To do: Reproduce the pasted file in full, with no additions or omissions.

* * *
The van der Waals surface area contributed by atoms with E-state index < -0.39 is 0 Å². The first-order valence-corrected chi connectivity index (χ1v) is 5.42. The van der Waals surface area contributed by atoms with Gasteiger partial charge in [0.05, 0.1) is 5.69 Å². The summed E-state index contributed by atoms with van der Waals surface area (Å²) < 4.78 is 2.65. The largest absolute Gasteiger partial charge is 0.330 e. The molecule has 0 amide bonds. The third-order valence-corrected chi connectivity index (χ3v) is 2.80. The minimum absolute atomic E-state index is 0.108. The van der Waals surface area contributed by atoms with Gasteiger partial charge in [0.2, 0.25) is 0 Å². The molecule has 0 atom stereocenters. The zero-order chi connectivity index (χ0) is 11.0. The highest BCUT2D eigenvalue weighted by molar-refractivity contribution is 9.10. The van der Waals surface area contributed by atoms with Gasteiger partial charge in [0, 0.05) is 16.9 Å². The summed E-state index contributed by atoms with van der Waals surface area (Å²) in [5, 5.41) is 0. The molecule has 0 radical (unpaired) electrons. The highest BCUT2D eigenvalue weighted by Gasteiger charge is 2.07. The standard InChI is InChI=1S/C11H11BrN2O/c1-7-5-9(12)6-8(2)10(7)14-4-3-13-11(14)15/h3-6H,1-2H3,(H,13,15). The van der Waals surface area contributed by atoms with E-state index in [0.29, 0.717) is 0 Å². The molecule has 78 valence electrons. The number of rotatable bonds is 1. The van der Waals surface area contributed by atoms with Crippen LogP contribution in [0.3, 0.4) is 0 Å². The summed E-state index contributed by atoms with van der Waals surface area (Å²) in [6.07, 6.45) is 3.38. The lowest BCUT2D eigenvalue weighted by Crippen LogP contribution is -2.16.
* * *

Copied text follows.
The van der Waals surface area contributed by atoms with E-state index < -0.39 is 0 Å². The first-order valence-corrected chi connectivity index (χ1v) is 5.42. The van der Waals surface area contributed by atoms with Gasteiger partial charge in [0.05, 0.1) is 5.69 Å². The summed E-state index contributed by atoms with van der Waals surface area (Å²) < 4.78 is 2.65. The largest absolute Gasteiger partial charge is 0.330 e. The molecule has 0 amide bonds. The third-order valence-corrected chi connectivity index (χ3v) is 2.80. The minimum absolute atomic E-state index is 0.108. The van der Waals surface area contributed by atoms with Gasteiger partial charge in [0.2, 0.25) is 0 Å². The molecule has 0 atom stereocenters. The zero-order chi connectivity index (χ0) is 11.0. The highest BCUT2D eigenvalue weighted by molar-refractivity contribution is 9.10. The van der Waals surface area contributed by atoms with Gasteiger partial charge in [0, 0.05) is 16.9 Å². The summed E-state index contributed by atoms with van der Waals surface area (Å²) in [5, 5.41) is 0. The molecule has 0 radical (unpaired) electrons. The highest BCUT2D eigenvalue weighted by Gasteiger charge is 2.07. The standard InChI is InChI=1S/C11H11BrN2O/c1-7-5-9(12)6-8(2)10(7)14-4-3-13-11(14)15/h3-6H,1-2H3,(H,13,15). The van der Waals surface area contributed by atoms with E-state index in [0.29, 0.717) is 0 Å². The molecule has 78 valence electrons. The number of rotatable bonds is 1. The van der Waals surface area contributed by atoms with Crippen LogP contribution in [0.3, 0.4) is 0 Å². The summed E-state index contributed by atoms with van der Waals surface area (Å²) in [6.07, 6.45) is 3.38. The lowest BCUT2D eigenvalue weighted by Crippen LogP contribution is -2.16.